Of course because they are going to pump me full of all the drugs there ever were, they want to make sure they don’t kill me with those drugs. Since, you know, keeping me not dead is the point of the drugs. Therefore they need a baseline heart echo, and then other ones as we go along with lab work.

The weeks I don’t have chemo, then, they will be poking me and looking at my blood and hear to make sure they aren’t doing more harm than good.

I also had an hour-long baseline heart echo this week.

OH! Also, my doc gave me a prescription for a wig! So I took one of my best friends and picked out a wig this week. This is what it looks like on the foam head we named Felicia:

This is what it looks like on me (yes, I am wearing a wig in this photo):

I’m super happy with it! Plus it was way more fun to pick out than I thought it would be. We laughed and laughed and talked about keeping the wig out of the range of extreme heat because it would frizzle up.

I also made sure to spend an hour and a half getting pampered and not talking about cancer or chemo or radiation at all. I had a gift certificate for a mani/pedi to cash in from Christmas, and since I can’t get them during treatment, I thought I should enjoy it now.

Friday was the boys’ last day of school. It was also the day my port went in. I really struggled with how their last day of school didn’t end up very special because mom felt tired and sore after having a port sewn under her collarbone.

Both brought how glowing report cards though. Eddie also brought home the LOL Award (voted on by his classmates; basically Class Clown) and no one was surprised. He loved it and was so proud. He was also sad to leave 3rd grade because he loved his teacher this year, and he has two friends who won’t be back next year. One has been in his class every year since Kindergarten and the other is his comic book making buddy. Fourth grade will definitely be different without those pals.

Charlie brought home a GIANT marble that he earned with his better behavior and ability to talk with the before/after school program coordinator whom he really bonded with this year. He was so proud to show it to me, and told me he was sad to see Kindergarten go, but he knew he would still be in the same hallway next year when he’s in first grade.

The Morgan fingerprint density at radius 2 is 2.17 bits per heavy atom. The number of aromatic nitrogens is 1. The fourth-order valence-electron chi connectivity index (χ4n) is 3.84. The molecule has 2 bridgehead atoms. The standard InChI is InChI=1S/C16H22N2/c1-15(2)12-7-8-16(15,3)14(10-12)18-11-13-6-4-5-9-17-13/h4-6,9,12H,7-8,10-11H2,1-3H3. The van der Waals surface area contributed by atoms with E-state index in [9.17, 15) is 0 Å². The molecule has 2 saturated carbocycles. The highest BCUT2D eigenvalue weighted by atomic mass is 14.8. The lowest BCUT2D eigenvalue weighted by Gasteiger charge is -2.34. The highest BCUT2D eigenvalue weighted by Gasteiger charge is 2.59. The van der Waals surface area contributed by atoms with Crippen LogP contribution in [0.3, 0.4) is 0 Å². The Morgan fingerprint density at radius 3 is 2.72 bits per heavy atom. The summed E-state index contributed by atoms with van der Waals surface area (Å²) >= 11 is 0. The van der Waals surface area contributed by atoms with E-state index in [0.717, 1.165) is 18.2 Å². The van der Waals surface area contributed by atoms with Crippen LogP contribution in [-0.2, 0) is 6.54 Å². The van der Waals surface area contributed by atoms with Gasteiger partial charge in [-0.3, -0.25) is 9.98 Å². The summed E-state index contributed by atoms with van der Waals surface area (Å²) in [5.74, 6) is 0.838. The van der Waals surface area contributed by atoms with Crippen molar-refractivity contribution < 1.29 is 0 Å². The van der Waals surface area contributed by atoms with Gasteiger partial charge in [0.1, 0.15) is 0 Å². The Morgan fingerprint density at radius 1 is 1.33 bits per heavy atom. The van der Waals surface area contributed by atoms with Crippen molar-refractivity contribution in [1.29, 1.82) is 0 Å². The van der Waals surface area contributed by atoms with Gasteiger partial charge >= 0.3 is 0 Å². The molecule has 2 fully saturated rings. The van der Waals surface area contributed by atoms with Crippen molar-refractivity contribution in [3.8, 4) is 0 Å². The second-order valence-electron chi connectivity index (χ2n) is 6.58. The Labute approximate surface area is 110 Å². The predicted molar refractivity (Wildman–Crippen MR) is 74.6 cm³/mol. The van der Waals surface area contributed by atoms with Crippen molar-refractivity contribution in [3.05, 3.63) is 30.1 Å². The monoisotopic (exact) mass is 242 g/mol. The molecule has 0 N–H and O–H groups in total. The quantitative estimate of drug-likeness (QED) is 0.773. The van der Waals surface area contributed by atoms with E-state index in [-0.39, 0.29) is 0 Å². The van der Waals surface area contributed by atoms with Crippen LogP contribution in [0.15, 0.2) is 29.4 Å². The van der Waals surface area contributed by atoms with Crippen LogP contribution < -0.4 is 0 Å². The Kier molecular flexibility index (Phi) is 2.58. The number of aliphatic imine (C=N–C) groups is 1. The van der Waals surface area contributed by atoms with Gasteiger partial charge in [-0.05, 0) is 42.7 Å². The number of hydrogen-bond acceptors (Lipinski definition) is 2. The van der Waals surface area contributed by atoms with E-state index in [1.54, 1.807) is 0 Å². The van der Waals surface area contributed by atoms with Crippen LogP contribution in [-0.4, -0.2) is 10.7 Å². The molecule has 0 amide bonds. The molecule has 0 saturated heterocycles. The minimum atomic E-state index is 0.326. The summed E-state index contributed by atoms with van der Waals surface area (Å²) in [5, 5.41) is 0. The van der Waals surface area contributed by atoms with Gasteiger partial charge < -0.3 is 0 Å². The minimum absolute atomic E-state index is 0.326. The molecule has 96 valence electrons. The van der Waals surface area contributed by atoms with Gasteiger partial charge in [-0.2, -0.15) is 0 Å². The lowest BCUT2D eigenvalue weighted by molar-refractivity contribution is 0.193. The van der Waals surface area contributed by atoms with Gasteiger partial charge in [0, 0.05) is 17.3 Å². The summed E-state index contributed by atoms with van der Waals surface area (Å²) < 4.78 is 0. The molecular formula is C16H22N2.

I didn’t take any last day of school photos. I wasn’t there to take them out to lunch. I didn’t pick them up. I was on the couch sleeping when they got home, and I fell right back to sleep once they had their lunch.

And you know what, life moved on. They were over it by dinner.

Tonight at dinner we reviewed what is coming up this week (last baseball games and chemo) and decided that tomorrow we would go to the library, get Charlie his own library card, and then get donuts.

I’m anxious about everything starting this week. Today has been rough. I expect this week to swing from feeling like a fricking cancer kicking warrior to feeling like a ball of “I can’t do it” mush.

3 days until treatment starts.

Preparations

We are one week away from chemotherapy starting.

We are two months out from my biopsy day when I knew (even before the results came back), that I had breast cancer.

Parts of this still seem so unreal. But the endless phone calls (and endless time on hold) and appointments tell me that this is very real.

Cortney bought us a big calendar to have up in the house that we could color-code and the boys could look at and know what is happening and coming up. It actually starts in July, so drew June.

I’ve been working overdrive this week making phone calls (which you know I hate), making appointments and crossing as many t’s and dotting as many i’s (and lower case j’s) that I can find.  I’ve been asking people for help (which you know I hate) to make sure the summer is great for our kids–for our family.

I’m setting up a birthday/retirement dinner for my mom. I’m trying to make sure Cortney gets something from the kids for Father’s Day. I want Eddie’s 9th birthday party–Harry Potter themed, naturally–to be wonderful.

I have an appointment to try on wigs tomorrow because the kids want me to have “hair” to put on and because I know it will make me feel more confident in certain situations.

I have a heart echo tomorrow as well to get a baseline so my oncologist can make sure chemo doesn’t give me heart failure.

Cortney and I had a meeting today to learn all about the drugs they will be putting in me, the side effects, and the procedures for treatment days and lab days.

I filled prescriptions.

I confirmed my surgical procedure for Friday to have my port put in.

I changed around dental work (can’t do it during chemo), hair appointments (won’t have any during chemo), and childcare.